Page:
Michael Tolkien

 The Black and White Days    (Robson Books)

(Publ. in Ambit 145:1996)


   It's invidious to scrutinise a new collection by a poet with a well-founded reputation by mere deference to or comparison with his previous output. This is a well-constructed book one can journey through at a variety of speeds, all effortless thanks to its lucidity and fluency, but jolted by an awareness of how contrasting experiences and moods illuminate each other. The effect of ageing on attitudes and preoccupations is frequently implicit but never lapses into listless introspection; and there's much wry humour and easy-going hilarity. Scannell explores this predominant but not exclusive subject matter, among other means, by reconstructing formative memories, puzzling over his own apparent contradictions of outlook and fears of encountering other threatening dimensions of self, looking at contemporary concerns like terrorism and refugees in a philosophical mode, even by dwelling on the finer details that age can pause to reconsider: a dog's tail, an ice bucket, shop window junk. Ironic glances at his own doubts and assumptions add gusto.

  I have a suspicion, though, that the energy of some poems, particularly those depending on narrative or shifts of focus, is dissipated by a too relaxed or periphrastic exposure that can turn a crucial resolution to anticlimax. His quizzical philosophising, as in Climacterics or Makers and Creatures, tends to sound like well-crafted chat rather than wit or wisdom. There are also frequent mannerisms: abstract personified subjects, clusters of epithets, optional metaphors, aloof aphorisms, materials reappearing in pellucid guises. Whether all this is concomitant with a facility for mellifluous rhyming metrics, or that gravity and whimsy are insecure partners, formal dexterity cannot compensate for lapses of precision, even of tone, leaving only a paradigm of experience. The penultimate part of Farewell Performance is illustrative. The old pianist has crawled on in a fairly moving saraband:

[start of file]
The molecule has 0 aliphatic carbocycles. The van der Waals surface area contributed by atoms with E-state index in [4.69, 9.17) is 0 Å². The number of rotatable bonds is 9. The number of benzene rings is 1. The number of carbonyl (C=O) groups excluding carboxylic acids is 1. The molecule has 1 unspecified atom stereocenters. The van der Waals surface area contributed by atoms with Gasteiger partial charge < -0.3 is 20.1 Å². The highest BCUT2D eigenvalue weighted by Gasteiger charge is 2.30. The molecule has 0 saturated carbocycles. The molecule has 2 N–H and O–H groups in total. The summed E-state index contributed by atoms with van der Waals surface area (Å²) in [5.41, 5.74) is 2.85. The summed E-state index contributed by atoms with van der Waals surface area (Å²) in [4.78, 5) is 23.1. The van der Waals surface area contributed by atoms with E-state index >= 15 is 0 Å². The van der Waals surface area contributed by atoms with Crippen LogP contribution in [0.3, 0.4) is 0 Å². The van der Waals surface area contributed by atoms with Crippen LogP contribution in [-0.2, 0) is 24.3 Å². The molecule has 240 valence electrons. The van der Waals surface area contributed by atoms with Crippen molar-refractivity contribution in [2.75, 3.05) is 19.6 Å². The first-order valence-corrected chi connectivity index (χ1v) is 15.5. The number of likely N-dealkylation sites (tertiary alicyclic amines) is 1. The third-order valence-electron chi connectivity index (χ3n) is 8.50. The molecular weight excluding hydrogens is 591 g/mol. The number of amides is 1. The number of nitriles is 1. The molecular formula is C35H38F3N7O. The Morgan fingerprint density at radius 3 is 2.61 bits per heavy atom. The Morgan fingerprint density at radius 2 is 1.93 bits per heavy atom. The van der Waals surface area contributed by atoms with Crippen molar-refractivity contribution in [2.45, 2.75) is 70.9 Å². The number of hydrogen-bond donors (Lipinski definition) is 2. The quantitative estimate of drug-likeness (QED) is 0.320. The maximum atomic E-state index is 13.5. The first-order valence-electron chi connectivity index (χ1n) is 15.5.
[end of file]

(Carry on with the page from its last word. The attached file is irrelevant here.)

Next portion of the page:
Then apprehension melts and pity dies.


                 We hear the Liszt Sonata in B minor

                 Flow and ripple through compliant space

                 To work sly sorcery along the spine

                 And pierce the heart with that familiar grace

                 Of truth and love that brook no compromise.  

 I  returned with  unmixed pleasure to Lies and Questions in Terza Rima, where tone and form match a mounting scepticism, also to Fictions, the voices and antics of lonely, caricature figures that blend comedy and pathos, and to Bath-times, in which the observation of nakedness becomes an inventively doomed struggle against the vulnerable sense of ageing,

                 To face a bare and gaunt old man who stares

                 With still astonished, briefly youthful eyes.




Vernon Scannell